Thank House committee members who voted to protect the Arctic National Wildlife Refuge!
Photo credit: Patrick J. Endres/AlaskaPhotoGraphics.com
WHY TO LOVE THIS PLACE
The Arctic National Wildlife Refuge, located in the northeast corner of Alaska, is one of the finest examples of wilderness remaining anywhere in the world. It is a perfect example of intact, naturally functioning Arctic and subarctic ecosystems. In fact, such a broad spectrum of diverse habitats occurring within a single protected unit is unparalleled in North America.
Species including caribou, polar bears, waterbirds, arctic foxes, black and brown bears, Dall sheep, moose and muskoxen all rely on this diverse habitat.
The coastal plain serves as birthing grounds for the Porcupine caribou in summer and the most important land denning area for America's threatened polar bears in winter.
Approximately 200 species of birds call the Arctic Refuge home at least part of the year, including snowy owls, Arctic terns and golden eagles.
The Arctic Refuge covers 19.6 million acres in northeast Alaska, and includes the Mollie Beattie Wilderness, the second largest wilderness area in the U.S. at 8 million acres.
PEOPLE OF THE REFUGE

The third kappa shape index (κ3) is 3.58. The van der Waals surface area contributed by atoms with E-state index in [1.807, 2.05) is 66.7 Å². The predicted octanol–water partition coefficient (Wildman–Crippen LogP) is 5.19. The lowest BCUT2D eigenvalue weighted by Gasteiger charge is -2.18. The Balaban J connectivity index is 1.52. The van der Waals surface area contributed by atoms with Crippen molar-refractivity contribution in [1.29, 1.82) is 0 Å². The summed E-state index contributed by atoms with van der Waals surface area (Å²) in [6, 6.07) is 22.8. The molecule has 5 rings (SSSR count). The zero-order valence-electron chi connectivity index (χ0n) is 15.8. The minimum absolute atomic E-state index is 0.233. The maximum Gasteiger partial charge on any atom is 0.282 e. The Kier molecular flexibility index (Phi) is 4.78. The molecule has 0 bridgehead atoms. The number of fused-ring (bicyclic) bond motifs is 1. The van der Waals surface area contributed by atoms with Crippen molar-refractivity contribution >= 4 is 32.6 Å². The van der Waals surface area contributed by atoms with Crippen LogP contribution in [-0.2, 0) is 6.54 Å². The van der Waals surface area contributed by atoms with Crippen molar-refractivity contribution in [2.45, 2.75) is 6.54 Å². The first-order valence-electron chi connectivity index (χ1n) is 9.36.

The Inupiaq village Kaktovik is located on the Arctic Ocean coast while the Gwich’in people live in several villages to the south along the border of the Arctic Refuge.
THE FIGHT TO PROTECT THE ARCTIC REFUGE FROM DRILLING
The Trump administration recently completed the first step in its process to hold an initial oil and gas lease sale in the Arctic National Wildlife Refuge, and it could also be on the verge of green-lighting seismic exploration on the Arctic Refuge's coastal plain. It is rushing forward with plans for destructive oil and gas drilling while disregarding the biological, cultural and climate impacts on a rapidly warming Arctic. This push is the result of Congress passing a controversial tax bill in 2017 that mandates development on the coastal plain, sacred lands of the Gwich’in people and vital habitat for caribou, polar bears and of migratory birds.